The Water Column — And the All-Important Strike Zone

by | Jul 17, 2019 | 12 comments

Seeing into the river  is a learned skill. It takes a lot of time on the water to judge the three dimensional flow of a river. Reading the surface is easy. Even without bubbles on the top, most anglers quickly learn to gauge the speed of the top current in relation to their fly or indicator. But what lies beneath can be unpredictable and deceiving. Eventually, with the help of polarized lenses and some serious thought, experienced anglers become proficient (enough) in reading the currents below.

But where does it begin?

Understanding a little about the water column and the correlating habits of trout goes a long way toward better fishing. So let’s do it . . .


Top to Bottom

Fast and slow. This is a simplified view of the water column. It’s fast up top and slow near the bottom. Water near the streambed is bumping into a lot of things down there: tree parts, rocks, vegetation and trout! And constantly crashing into things will slow anything down.

By contrast, the middle current encounters no obstacles. It clips along at a higher rate because it makes no stops, because it doesn’t need to flow around many things.

You might think the top current would flow fastest. But the surface also has an obstacle to rub against — the air. And in fact, on windy days, you can see this displayed pretty dramatically with a light dry dropper rig. The nymph is often downstream of the dry rather than trailing behind it as expected. Again, time on the water teaches all of this.

From a fisherman’s perspective, the top current is fairly close in speed to the mid-current. And that holds true often enough. The important distinction is just how dynamic the difference can be between the bottom current (something we can’t see) and the surface (something we can).

Accurately estimating the speed of the bottom current is critically important. Because our trout are usually sitting down in that strike zone.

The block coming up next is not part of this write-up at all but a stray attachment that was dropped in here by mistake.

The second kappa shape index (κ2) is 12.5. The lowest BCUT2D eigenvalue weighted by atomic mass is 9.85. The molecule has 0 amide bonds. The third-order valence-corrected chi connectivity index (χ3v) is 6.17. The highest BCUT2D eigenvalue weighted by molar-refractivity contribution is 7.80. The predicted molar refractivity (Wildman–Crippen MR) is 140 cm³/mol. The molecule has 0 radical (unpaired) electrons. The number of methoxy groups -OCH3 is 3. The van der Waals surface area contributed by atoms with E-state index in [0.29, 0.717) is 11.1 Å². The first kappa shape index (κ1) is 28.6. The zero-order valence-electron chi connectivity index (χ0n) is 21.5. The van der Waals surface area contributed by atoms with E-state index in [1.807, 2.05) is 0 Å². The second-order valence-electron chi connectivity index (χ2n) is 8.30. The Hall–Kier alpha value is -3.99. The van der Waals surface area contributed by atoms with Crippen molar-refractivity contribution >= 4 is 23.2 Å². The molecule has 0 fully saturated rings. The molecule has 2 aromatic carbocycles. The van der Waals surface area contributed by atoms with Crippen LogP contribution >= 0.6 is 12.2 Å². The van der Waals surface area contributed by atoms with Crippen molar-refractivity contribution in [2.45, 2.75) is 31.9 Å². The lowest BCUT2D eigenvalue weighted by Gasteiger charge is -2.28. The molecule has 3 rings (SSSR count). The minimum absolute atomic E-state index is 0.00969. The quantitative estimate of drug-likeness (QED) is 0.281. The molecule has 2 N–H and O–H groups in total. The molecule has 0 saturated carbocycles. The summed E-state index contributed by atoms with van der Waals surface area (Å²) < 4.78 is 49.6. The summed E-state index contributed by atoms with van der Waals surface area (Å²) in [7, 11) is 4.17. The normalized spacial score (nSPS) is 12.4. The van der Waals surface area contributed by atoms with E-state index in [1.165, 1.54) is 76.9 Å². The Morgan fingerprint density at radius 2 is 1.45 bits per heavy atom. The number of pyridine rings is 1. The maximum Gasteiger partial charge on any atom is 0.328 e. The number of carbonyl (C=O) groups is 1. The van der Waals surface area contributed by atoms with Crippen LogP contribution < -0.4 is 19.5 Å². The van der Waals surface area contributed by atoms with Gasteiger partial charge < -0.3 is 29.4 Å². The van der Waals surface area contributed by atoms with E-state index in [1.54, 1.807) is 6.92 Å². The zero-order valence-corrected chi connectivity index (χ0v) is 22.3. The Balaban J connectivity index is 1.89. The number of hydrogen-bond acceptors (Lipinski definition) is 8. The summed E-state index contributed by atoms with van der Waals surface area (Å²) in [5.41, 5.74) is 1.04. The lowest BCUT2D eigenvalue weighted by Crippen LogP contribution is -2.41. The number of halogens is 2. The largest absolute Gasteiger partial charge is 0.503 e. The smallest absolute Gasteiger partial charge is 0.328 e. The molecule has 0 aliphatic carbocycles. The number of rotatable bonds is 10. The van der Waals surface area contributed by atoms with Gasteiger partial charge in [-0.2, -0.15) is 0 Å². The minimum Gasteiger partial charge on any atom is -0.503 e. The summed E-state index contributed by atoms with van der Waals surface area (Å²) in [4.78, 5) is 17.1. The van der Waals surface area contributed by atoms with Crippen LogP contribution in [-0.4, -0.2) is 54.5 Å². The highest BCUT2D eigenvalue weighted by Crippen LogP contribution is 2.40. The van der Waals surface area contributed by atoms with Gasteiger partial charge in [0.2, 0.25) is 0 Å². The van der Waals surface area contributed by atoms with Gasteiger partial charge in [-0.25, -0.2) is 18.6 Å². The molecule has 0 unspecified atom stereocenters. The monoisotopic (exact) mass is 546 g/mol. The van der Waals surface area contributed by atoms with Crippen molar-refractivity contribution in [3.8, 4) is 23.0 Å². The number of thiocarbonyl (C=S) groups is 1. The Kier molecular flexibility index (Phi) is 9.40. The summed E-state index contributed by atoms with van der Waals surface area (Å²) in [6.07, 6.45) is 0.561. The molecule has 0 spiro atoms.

Water flows fastest near the top and slowest near the bottom. The strike zone is a cushion of water on the bottom where most life in a river happens. It can be a few inches tall or a couple feet tall, depending on the obstructions at the bottom of the river.

The Strike Zone

Trout are predictably efficient. And this is a key trait to understand. They rarely expend more energy than necessary. Looking for easy meals, they maximize their motion for the highest calorie return. This is instinct, of course, and not a thought process. But trout habits can be patterned, simply because these instincts are embedded deep into the genes of every trout. Furthermore, most of what we learn to expect from trout, season after season and day after day, is based on their tendency toward efficiency. Think about that.

And one of their most predictable habits is where a trout will be in the water column.

I refer to the cushion of water near the streambed as the strike zone. Because, often enough, this is our target water below. Trout station themselves in the slower currents, conserving energy and feeding on nymphs, crustaceans or baitfish. All of these life forms use the slower currents near the bottom to their advantage. And most of what happens on a river — most of the life — takes place on or near the bottom. In turn, this is a primary target for our flies.

Trout love the bottom, but they rarely hold in the middle. They may target emerging insects or pick off a stray baitfish mid-column, but they are most often holding below.

At times, we find them slurping spinners at the top, cruising the first few inches below the surface and picking off one bug after the other. But trout need a good reason for this. They need a high concentration of food at the top, and/or slow currents — soft enough to waste no energy by holding just under the surface, and protected enough not to feel threatened.

How deep is this strike zone?

That depends. How big are the rocks? How chunky are the tree parts? Larger objects slow the currents more dramatically and create a taller strike zone.

On my home water, the average rock is fist-sized or smaller. It’s an easy stream to wade, and the streambed is fairly predictable. In most of its sections the strike zone is about eight inches tall and not much more.

But on one of my favorite big rivers, the average rock is the size of a twenty watt guitar amp. It’s a river full of beach ball sized boulders, mixed in with much larger chunks of limestone. The wading here is unpredictable at best, and it’s a difficult wade if you don’t know the river. Here, the strike zone is regularly a foot tall and up to eighteen inches. The larger rocks and sunken hemlock trunks provide a deeper cushion of water — a wider strike zone — for trout holding near the streambed.


Who cares?